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Trial and Error Opperator
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Discussion Starter · #1 · (Edited)
Lately we've been getting asked to blast engine blocks on some big Diesel's. We have done over a dozen this year, the guys have them out and disassembled, we have had good luck using a 30/60 glass.
Soda would be the choose of the day, but you got to remember I live in Maine And Everything has RUST... Lol I was just wondering if anyone else does motors too, and to share some pictures or info on there projects..
 

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Hello Dyer,

That seems like an interesting Job you are doing there. I never thought you could do dry blasting on an engine due to particles getting into the engine or damaging seals etc.
Do you paint the engines as well or after you do the blasting Job they get stripped and reconditioned?

Regards,
Dan
 

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I thought that's where soda blasting would come in handy figuring what little that could get in motor would be less likely to score/plug up anything.
 

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Trial and Error Opperator
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Discussion Starter · #4 · (Edited)
Well that's a good question, and was mine to the first one we did some a few years ago.
Most of the ones that I do are getting rebuilt or out for service jobs.
We do not shoot directly at the seals, but going over quick seems to work.
Plugging all holes, tape and seal every little opening is the key. I would not just blast a motor with open holes (even with soda)
and got to add that on the open area's we use a #6 nozzle at 70 psi, but change to a #3 with 50 psi for tight areas.

I live in the north (Maine USA) every thing has rust and the soda that works on some things will not take off rust.

We have tried walnut, soda, glass and dry ice on these things, and the only thing that works is the fine glass.

Glass beads I gave not tried yet but would work I think...
I was just wondering If anyone else has attempted to do the motors?

I have to say again ... Plugging all holes, tape and seal every little opening is the key
We have done well over 2 dozen with no call backs or damage (non reported back to us ) and I always ask my customers for feed back good or bad so we know and learn better ways
The guys are told of the dangers of using a abrasive grit and most are fine.

I guess the guys after paint ( I don't do the paint ) and get it running, they change the oil after a very short time of running it.
They fire it up run just long enuff to get the oil pumping and circulating then drain and refill
The next time it's changed a few hours then drained again then it goes into service
 

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Ralph
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Anybody Else Blast Motors ??

I just did a engine using Starblast and it came out fine. The customer is going to make a table out of it so there was no need to tape or seal off holes. They are going to use the pistons as legs..
I asked them to send me a picture of it when its done.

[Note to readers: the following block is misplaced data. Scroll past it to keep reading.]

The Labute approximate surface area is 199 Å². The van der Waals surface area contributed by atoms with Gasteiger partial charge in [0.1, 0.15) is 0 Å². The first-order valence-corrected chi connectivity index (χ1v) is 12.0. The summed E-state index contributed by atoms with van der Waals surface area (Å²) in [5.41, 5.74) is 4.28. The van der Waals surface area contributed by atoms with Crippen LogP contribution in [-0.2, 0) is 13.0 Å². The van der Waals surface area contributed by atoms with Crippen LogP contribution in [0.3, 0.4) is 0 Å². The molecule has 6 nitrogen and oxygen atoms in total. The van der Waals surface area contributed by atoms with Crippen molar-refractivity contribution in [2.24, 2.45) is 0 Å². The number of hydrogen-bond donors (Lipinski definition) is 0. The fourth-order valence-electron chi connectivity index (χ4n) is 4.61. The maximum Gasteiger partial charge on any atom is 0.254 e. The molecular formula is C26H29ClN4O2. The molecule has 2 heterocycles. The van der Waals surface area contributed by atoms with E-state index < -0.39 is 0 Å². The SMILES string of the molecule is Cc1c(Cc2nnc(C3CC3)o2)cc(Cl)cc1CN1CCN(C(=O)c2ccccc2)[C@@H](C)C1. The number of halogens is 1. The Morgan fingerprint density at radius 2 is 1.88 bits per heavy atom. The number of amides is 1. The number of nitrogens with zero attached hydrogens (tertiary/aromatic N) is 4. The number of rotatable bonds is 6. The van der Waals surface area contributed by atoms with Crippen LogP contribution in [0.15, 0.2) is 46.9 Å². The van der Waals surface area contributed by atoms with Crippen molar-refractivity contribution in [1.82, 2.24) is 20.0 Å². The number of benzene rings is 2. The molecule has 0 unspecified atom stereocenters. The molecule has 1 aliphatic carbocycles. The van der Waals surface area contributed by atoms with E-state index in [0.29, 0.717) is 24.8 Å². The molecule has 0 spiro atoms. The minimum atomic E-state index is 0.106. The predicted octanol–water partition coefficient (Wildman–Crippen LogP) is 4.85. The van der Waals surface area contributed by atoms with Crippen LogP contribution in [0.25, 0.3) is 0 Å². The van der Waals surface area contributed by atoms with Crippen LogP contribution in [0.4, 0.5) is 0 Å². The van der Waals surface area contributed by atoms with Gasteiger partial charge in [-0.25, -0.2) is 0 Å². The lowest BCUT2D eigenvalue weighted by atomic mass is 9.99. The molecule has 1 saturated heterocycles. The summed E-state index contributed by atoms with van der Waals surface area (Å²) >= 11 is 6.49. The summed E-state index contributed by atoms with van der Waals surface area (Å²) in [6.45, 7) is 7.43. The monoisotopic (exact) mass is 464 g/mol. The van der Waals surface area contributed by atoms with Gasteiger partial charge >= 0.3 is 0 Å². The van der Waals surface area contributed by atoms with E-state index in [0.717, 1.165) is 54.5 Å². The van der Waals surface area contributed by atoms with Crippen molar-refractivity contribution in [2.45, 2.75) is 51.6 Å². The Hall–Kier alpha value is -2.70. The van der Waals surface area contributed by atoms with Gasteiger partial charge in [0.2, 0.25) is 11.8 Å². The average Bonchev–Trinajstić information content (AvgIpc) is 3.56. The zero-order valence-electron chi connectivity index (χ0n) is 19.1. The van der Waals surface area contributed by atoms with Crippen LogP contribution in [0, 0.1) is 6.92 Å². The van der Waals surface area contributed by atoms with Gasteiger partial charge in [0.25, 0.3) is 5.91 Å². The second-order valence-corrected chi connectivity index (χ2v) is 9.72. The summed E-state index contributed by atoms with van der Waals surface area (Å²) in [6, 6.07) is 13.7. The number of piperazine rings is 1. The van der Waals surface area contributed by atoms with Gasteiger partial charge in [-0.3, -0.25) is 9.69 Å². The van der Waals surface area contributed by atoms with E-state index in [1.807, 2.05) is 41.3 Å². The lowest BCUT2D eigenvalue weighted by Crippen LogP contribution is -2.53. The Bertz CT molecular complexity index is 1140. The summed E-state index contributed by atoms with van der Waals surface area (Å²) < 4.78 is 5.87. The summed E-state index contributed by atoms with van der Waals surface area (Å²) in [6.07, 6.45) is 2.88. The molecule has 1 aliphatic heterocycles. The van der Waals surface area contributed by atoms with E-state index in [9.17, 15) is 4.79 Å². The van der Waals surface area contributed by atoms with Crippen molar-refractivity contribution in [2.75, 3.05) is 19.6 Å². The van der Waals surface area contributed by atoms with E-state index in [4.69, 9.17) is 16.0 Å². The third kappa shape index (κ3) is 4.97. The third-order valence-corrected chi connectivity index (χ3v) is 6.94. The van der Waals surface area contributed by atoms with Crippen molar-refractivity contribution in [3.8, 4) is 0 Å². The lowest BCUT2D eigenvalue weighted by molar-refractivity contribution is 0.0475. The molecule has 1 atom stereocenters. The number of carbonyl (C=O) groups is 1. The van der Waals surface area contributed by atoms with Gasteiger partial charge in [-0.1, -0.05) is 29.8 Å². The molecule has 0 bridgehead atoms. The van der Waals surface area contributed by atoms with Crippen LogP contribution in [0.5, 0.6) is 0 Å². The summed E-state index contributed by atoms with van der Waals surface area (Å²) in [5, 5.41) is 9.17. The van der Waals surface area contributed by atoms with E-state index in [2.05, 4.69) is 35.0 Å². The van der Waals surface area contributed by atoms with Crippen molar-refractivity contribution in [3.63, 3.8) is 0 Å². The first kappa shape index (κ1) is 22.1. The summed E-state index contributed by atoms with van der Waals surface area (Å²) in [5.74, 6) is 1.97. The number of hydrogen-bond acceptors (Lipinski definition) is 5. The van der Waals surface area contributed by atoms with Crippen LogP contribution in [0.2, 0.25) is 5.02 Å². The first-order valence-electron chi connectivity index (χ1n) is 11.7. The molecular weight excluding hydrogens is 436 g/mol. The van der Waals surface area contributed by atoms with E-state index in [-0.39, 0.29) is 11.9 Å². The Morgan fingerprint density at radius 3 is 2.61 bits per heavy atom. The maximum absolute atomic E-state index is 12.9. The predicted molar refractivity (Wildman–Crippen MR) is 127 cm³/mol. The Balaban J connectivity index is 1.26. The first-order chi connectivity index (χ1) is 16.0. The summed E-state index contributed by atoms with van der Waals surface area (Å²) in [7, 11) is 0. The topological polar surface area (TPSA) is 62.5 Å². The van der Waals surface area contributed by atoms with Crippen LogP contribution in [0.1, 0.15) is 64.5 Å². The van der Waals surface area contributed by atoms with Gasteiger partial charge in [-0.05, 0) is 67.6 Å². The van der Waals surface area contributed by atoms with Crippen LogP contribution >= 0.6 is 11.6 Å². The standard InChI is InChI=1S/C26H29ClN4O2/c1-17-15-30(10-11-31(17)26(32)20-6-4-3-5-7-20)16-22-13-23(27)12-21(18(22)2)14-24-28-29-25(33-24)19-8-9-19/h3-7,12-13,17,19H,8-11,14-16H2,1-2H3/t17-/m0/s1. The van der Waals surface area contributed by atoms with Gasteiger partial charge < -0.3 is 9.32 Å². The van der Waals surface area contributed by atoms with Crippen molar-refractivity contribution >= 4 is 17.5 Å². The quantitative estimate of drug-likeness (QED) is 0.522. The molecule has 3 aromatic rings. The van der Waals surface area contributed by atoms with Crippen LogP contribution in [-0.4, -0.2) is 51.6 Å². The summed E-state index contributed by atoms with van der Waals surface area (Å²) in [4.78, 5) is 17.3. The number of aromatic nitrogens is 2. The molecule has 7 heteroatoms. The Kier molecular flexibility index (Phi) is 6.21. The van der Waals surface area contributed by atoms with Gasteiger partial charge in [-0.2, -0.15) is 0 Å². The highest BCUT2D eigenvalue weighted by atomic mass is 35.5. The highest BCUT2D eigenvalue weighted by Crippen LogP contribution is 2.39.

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Hey that's a big motor. We do lots of motorcycles, even some Harley motors out here. Lots and lots of scooters (vespas usually). Jetskis, passenger vehicles...

Like you we put out a big disclaimer and do a good job stopping up all the holes with rages, tape etc. Even better is if they do it themselves for obvious reasons. Thanks for sharing.

EDIT: Oh forgot to say what we use. Mostly we use GL40 Olivine which leaves about a 20 micron roughness on the surface. Most customer like the blast peened finish of the glass beads (fine, 100-200 microns) so we do that after the Olivine, or straight away.
 

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Re: Anybody Else Blast Motors ??

I do this a lot with racing motors I don't have the rust to deal with so much But I went on a bunch of the racing supply sites and found plastic plugs to put in all the holes Best part is with soda you can use them over again Been told they like the it looks better then the hot washer builders use And its great for checking for cracks
 

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Trial and Error Opperator
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Discussion Starter · #9 · (Edited)
Hey that's a big motor. We do lots of motorcycles, even some Harley motors out here. Lots and lots of scooters (vespas usually). Jetskis, passenger vehicles...

Like you we put out a big disclaimer and do a good job stopping up all the holes with rages, tape etc. Even better is if they do it themselves for obvious reasons. Thanks for sharing.

EDIT: Oh forgot to say what we use. Mostly we use GL40 Olivine which leaves about a 20 micron roughness on the surface. Most customer like the blast peened finish of the glass beads (fine, 100-200 microns) so we do that after the Olivine, or straight away.
I've done a lot of cycle motors to with soda, most the time i feel I'm just cleaning the motors with soda, but hey there paying me for it and I do what the customer ask...

I usually put out to the customer to try washing them first before they pay me, this may sound like i'm giving the job away but sometimes if i don't get the job i get the frame and tanks to do later on.

I have a reputation with my customers that I dont BS them, tell them like it is! if i feel that they can (and want to) clean up the job them selves and it will come out just as good as if i did it, great for them. they always call back with more to do because I helped them out.
 
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